Ramon Lopez/NEW YORK

Executive Jet Aviation (EJA) and Boeing Business Jets (BBJ) have formed a joint venture which will introduce Boeing's $34 million corporate aircraft into EJA's pioneering NetJets fractional-ownership programme.

Acquiring the BBJ, which combines the fuselage of the Boeing 737-700 with the strengthened wing of the larger -800, will take EJA to the next level of fractional ownership, and the Montvale, New Jersey-based firm says that it will help it to expand internationally.

Richard Santulli, Executive Jet's chairman and chief executive, calls the BBJ "a natural complement" to the existing NetJets fleet, which now includes 104 aircraft in service and 170 on order. "It provides the necessary space, range and utility. The BBJ broadens the NetJets fleet and allows us to provide NetJet owners with a full range of airplane sizes to meet their global business transportation needs," he adds.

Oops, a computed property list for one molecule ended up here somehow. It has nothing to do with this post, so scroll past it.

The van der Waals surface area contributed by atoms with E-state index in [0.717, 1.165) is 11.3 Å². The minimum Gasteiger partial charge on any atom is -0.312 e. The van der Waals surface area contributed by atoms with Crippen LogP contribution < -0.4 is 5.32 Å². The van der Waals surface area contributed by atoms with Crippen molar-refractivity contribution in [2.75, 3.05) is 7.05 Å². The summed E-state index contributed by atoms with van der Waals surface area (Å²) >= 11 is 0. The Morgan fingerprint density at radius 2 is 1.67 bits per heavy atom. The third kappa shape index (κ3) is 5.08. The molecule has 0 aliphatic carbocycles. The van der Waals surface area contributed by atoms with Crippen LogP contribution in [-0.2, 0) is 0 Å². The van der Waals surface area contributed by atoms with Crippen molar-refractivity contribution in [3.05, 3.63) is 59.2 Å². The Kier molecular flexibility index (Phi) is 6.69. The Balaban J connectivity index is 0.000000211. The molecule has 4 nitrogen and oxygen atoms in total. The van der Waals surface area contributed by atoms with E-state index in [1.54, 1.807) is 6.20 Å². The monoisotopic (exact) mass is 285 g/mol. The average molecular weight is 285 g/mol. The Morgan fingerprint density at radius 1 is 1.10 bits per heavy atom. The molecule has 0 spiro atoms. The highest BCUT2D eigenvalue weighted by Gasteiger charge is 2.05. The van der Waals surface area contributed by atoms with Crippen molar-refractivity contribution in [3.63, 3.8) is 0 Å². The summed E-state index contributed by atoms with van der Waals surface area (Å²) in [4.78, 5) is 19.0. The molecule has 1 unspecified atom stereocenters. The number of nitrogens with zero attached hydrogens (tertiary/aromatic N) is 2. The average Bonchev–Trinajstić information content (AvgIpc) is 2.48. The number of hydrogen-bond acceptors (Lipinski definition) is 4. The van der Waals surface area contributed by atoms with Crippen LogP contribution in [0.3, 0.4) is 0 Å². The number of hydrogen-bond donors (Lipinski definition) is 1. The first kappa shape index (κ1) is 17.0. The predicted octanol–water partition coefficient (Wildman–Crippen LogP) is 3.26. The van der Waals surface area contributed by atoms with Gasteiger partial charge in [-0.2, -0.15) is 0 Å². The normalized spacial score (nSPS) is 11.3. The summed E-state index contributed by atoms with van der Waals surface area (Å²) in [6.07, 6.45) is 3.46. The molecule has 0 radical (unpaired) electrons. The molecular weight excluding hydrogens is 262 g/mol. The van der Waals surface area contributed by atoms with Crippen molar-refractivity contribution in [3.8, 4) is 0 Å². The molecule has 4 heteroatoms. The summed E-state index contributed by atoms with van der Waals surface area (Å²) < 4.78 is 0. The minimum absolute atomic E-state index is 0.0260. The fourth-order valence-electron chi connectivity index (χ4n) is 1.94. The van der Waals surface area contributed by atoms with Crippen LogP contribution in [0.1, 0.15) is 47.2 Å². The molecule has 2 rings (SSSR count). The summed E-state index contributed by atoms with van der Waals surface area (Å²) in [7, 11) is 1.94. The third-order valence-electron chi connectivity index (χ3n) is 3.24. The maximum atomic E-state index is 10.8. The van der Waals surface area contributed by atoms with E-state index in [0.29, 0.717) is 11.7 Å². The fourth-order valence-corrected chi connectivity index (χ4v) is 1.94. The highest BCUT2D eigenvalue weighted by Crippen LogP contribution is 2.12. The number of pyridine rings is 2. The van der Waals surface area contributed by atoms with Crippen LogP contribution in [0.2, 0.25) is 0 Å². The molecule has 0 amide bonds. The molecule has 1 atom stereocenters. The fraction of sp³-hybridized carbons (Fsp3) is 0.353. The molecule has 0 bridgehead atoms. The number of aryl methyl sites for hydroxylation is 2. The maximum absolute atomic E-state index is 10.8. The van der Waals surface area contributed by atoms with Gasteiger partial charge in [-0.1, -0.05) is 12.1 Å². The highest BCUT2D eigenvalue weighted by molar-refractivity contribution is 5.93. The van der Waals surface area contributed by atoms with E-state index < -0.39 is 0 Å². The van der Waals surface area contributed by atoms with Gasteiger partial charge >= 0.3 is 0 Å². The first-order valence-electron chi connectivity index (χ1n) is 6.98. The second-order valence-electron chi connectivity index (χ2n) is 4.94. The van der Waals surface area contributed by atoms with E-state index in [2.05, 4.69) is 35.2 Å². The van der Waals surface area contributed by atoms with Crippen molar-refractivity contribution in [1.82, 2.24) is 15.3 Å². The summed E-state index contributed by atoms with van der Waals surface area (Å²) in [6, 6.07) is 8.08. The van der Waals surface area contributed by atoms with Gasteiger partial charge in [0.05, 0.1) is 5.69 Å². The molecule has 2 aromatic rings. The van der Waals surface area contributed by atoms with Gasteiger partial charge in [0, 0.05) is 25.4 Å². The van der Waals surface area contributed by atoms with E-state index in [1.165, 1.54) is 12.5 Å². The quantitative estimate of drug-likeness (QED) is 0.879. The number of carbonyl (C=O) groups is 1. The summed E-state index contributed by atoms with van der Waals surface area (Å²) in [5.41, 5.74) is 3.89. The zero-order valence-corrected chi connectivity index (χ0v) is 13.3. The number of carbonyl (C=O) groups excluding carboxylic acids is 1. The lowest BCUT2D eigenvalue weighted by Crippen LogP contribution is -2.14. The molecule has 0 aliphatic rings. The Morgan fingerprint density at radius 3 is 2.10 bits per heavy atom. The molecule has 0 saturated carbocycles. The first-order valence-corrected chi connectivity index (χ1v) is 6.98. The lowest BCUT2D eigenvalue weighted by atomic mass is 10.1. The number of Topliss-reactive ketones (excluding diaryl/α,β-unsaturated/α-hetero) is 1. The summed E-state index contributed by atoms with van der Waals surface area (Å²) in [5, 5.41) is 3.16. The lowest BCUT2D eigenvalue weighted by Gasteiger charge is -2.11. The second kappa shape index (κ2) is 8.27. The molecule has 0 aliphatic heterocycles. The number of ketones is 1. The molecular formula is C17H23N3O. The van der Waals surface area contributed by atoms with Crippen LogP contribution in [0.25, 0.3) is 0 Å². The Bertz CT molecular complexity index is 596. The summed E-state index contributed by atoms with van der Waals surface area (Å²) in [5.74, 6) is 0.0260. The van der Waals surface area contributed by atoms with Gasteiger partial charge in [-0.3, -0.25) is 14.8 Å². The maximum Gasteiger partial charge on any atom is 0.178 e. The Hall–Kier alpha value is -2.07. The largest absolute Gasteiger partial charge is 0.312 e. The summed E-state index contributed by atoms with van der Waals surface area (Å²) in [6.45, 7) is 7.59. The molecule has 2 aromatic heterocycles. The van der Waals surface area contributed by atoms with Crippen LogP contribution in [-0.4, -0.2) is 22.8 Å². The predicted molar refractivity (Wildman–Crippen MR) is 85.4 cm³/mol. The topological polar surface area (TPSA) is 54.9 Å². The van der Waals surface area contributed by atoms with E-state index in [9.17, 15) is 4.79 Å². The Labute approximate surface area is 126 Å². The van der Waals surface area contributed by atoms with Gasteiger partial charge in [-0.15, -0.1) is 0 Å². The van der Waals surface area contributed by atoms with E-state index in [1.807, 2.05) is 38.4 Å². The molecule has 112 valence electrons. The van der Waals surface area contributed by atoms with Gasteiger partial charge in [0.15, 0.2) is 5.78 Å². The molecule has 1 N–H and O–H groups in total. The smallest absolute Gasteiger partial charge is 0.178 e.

Financial terms of the venture have not been disclosed, and specifics of the deal, including its structure and the initial aircraft order, will not be finalised for another 30-60 days, says Santulli. He sees a "core" fleet of between four and five BBJs owned by the joint venture.

According to EJA, the number of aircraft would grow as owners sign up for flight hours. EJA is responsible for the sale of fractional interests and aircraft management. Boeing will provide the service support.

Santulli makes it clear that the deal does not affect the planned purchases of Gulfstream IVSPs and Vs. He says it is a "rather good assumption" that formation of the joint venture precludes future purchase of the rival Airbus A319CJ corporate jet.

BBJ, a company established in 1996 by Boeing and General Electric, now holds more than 25 orders from 21 customers.

The first BBJ rolls out of the factory in June 1998. GE, the launch customer with two aircraft, will take delivery of the initial aircraft later that year. EJA will receive its first aircraft during the fourth quarter of 1999.

Source: Flight International